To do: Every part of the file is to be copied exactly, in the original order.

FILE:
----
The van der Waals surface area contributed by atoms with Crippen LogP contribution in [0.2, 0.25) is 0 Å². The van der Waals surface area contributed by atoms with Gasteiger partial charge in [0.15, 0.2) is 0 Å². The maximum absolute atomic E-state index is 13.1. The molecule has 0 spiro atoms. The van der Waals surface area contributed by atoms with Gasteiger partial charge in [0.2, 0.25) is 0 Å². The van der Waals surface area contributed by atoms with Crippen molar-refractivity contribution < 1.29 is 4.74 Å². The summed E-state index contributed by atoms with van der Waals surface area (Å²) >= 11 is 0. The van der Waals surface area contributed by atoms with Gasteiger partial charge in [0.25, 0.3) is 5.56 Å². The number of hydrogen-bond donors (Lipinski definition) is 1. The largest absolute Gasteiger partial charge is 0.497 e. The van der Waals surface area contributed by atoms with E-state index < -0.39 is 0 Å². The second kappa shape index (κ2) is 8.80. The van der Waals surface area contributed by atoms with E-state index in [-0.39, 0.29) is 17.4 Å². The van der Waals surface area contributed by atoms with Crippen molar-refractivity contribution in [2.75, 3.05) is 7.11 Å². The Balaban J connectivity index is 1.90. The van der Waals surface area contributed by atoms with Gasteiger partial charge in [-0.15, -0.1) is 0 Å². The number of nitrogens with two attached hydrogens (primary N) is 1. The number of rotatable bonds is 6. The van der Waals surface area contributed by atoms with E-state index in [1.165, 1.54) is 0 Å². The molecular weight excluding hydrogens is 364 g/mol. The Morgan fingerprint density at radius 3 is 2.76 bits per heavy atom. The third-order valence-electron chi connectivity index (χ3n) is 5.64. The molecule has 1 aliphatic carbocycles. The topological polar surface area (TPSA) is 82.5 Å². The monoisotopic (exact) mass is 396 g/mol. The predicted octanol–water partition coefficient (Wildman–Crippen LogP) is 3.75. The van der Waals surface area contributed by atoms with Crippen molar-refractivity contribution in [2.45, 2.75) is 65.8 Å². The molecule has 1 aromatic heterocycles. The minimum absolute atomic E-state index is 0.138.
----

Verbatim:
The van der Waals surface area contributed by atoms with Crippen LogP contribution in [0.2, 0.25) is 0 Å². The van der Waals surface area contributed by atoms with Gasteiger partial charge in [0.15, 0.2) is 0 Å². The maximum absolute atomic E-state index is 13.1. The molecule has 0 spiro atoms. The van der Waals surface area contributed by atoms with Gasteiger partial charge in [0.2, 0.25) is 0 Å². The van der Waals surface area contributed by atoms with Crippen molar-refractivity contribution < 1.29 is 4.74 Å². The summed E-state index contributed by atoms with van der Waals surface area (Å²) >= 11 is 0. The van der Waals surface area contributed by atoms with Gasteiger partial charge in [0.25, 0.3) is 5.56 Å². The number of hydrogen-bond donors (Lipinski definition) is 1. The largest absolute Gasteiger partial charge is 0.497 e. The van der Waals surface area contributed by atoms with E-state index < -0.39 is 0 Å². The second kappa shape index (κ2) is 8.80. The van der Waals surface area contributed by atoms with E-state index in [-0.39, 0.29) is 17.4 Å². The van der Waals surface area contributed by atoms with Crippen molar-refractivity contribution in [2.75, 3.05) is 7.11 Å². The Balaban J connectivity index is 1.90. The van der Waals surface area contributed by atoms with Gasteiger partial charge in [-0.15, -0.1) is 0 Å². The number of nitrogens with two attached hydrogens (primary N) is 1. The number of rotatable bonds is 6. The van der Waals surface area contributed by atoms with E-state index in [1.165, 1.54) is 0 Å². The molecular weight excluding hydrogens is 364 g/mol. The Morgan fingerprint density at radius 3 is 2.76 bits per heavy atom. The third-order valence-electron chi connectivity index (χ3n) is 5.64. The molecule has 1 aliphatic carbocycles. The topological polar surface area (TPSA) is 82.5 Å². The monoisotopic (exact) mass is 396 g/mol. The predicted octanol–water partition coefficient (Wildman–Crippen LogP) is 3.75. The van der Waals surface area contributed by atoms with Crippen molar-refractivity contribution in [2.45, 2.75) is 65.8 Å². The molecule has 1 aromatic heterocycles. The minimum absolute atomic E-state index is 0.138.